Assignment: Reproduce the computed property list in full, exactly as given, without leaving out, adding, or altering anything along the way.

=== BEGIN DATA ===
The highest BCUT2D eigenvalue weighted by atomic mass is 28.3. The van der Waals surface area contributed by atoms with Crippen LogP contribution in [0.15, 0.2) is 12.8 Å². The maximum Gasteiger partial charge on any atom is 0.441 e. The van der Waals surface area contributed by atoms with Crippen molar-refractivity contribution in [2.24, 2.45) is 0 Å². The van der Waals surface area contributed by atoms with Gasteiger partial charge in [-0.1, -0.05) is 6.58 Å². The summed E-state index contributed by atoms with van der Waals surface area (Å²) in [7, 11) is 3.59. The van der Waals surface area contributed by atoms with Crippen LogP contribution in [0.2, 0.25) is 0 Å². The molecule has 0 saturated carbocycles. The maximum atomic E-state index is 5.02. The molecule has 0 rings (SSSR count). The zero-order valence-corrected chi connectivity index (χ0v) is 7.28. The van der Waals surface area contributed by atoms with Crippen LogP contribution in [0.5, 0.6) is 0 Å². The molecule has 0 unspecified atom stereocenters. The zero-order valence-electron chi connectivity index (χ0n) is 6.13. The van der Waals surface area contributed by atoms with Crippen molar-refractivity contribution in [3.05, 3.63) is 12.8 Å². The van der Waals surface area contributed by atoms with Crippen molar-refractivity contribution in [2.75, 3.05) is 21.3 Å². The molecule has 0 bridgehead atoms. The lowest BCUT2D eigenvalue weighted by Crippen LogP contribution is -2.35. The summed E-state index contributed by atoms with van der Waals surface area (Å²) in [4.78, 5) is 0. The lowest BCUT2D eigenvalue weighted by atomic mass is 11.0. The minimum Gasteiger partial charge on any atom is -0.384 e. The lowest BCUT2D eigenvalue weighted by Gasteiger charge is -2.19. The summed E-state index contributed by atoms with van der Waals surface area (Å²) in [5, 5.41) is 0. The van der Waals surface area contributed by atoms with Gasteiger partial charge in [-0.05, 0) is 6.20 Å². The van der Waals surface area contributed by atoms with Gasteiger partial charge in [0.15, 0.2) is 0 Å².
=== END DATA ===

The highest BCUT2D eigenvalue weighted by atomic mass is 28.3. The van der Waals surface area contributed by atoms with Crippen LogP contribution in [0.15, 0.2) is 12.8 Å². The maximum Gasteiger partial charge on any atom is 0.441 e. The van der Waals surface area contributed by atoms with Crippen molar-refractivity contribution in [2.24, 2.45) is 0 Å². The van der Waals surface area contributed by atoms with Gasteiger partial charge in [-0.1, -0.05) is 6.58 Å². The summed E-state index contributed by atoms with van der Waals surface area (Å²) in [7, 11) is 3.59. The van der Waals surface area contributed by atoms with Crippen LogP contribution in [0.2, 0.25) is 0 Å². The molecule has 0 saturated carbocycles. The maximum atomic E-state index is 5.02. The molecule has 0 rings (SSSR count). The zero-order valence-corrected chi connectivity index (χ0v) is 7.28. The van der Waals surface area contributed by atoms with Crippen LogP contribution in [0.5, 0.6) is 0 Å². The molecule has 0 unspecified atom stereocenters. The zero-order valence-electron chi connectivity index (χ0n) is 6.13. The van der Waals surface area contributed by atoms with Crippen molar-refractivity contribution in [3.05, 3.63) is 12.8 Å². The van der Waals surface area contributed by atoms with Crippen molar-refractivity contribution in [2.75, 3.05) is 21.3 Å². The molecule has 0 bridgehead atoms. The lowest BCUT2D eigenvalue weighted by Crippen LogP contribution is -2.35. The summed E-state index contributed by atoms with van der Waals surface area (Å²) in [4.78, 5) is 0. The lowest BCUT2D eigenvalue weighted by atomic mass is 11.0. The minimum Gasteiger partial charge on any atom is -0.384 e. The lowest BCUT2D eigenvalue weighted by Gasteiger charge is -2.19. The summed E-state index contributed by atoms with van der Waals surface area (Å²) in [5, 5.41) is 0. The van der Waals surface area contributed by atoms with Gasteiger partial charge in [-0.05, 0) is 6.20 Å². The van der Waals surface area contributed by atoms with Gasteiger partial charge in [0.15, 0.2) is 0 Å².